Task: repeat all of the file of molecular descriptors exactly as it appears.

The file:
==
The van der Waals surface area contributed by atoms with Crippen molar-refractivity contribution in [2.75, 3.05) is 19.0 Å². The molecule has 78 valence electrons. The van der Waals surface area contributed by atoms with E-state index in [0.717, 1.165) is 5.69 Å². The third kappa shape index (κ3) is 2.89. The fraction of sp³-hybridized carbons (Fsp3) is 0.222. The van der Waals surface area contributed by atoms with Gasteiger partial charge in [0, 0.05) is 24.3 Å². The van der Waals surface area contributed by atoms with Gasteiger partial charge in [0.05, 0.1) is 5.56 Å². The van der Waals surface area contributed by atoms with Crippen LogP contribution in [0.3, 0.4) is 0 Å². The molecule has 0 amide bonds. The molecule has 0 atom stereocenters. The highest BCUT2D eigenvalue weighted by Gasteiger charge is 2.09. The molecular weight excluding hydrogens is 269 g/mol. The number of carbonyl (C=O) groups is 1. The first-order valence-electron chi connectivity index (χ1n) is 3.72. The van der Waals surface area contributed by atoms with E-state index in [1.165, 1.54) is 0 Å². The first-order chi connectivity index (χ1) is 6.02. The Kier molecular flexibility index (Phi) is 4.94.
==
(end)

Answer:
The van der Waals surface area contributed by atoms with Crippen molar-refractivity contribution in [2.75, 3.05) is 19.0 Å². The molecule has 78 valence electrons. The van der Waals surface area contributed by atoms with E-state index in [0.717, 1.165) is 5.69 Å². The third kappa shape index (κ3) is 2.89. The fraction of sp³-hybridized carbons (Fsp3) is 0.222. The van der Waals surface area contributed by atoms with Gasteiger partial charge in [0, 0.05) is 24.3 Å². The van der Waals surface area contributed by atoms with Gasteiger partial charge in [0.05, 0.1) is 5.56 Å². The van der Waals surface area contributed by atoms with Crippen LogP contribution in [0.3, 0.4) is 0 Å². The molecule has 0 amide bonds. The molecule has 0 atom stereocenters. The highest BCUT2D eigenvalue weighted by Gasteiger charge is 2.09. The molecular weight excluding hydrogens is 269 g/mol. The number of carbonyl (C=O) groups is 1. The first-order valence-electron chi connectivity index (χ1n) is 3.72. The van der Waals surface area contributed by atoms with E-state index in [1.165, 1.54) is 0 Å². The first-order chi connectivity index (χ1) is 6.02. The Kier molecular flexibility index (Phi) is 4.94.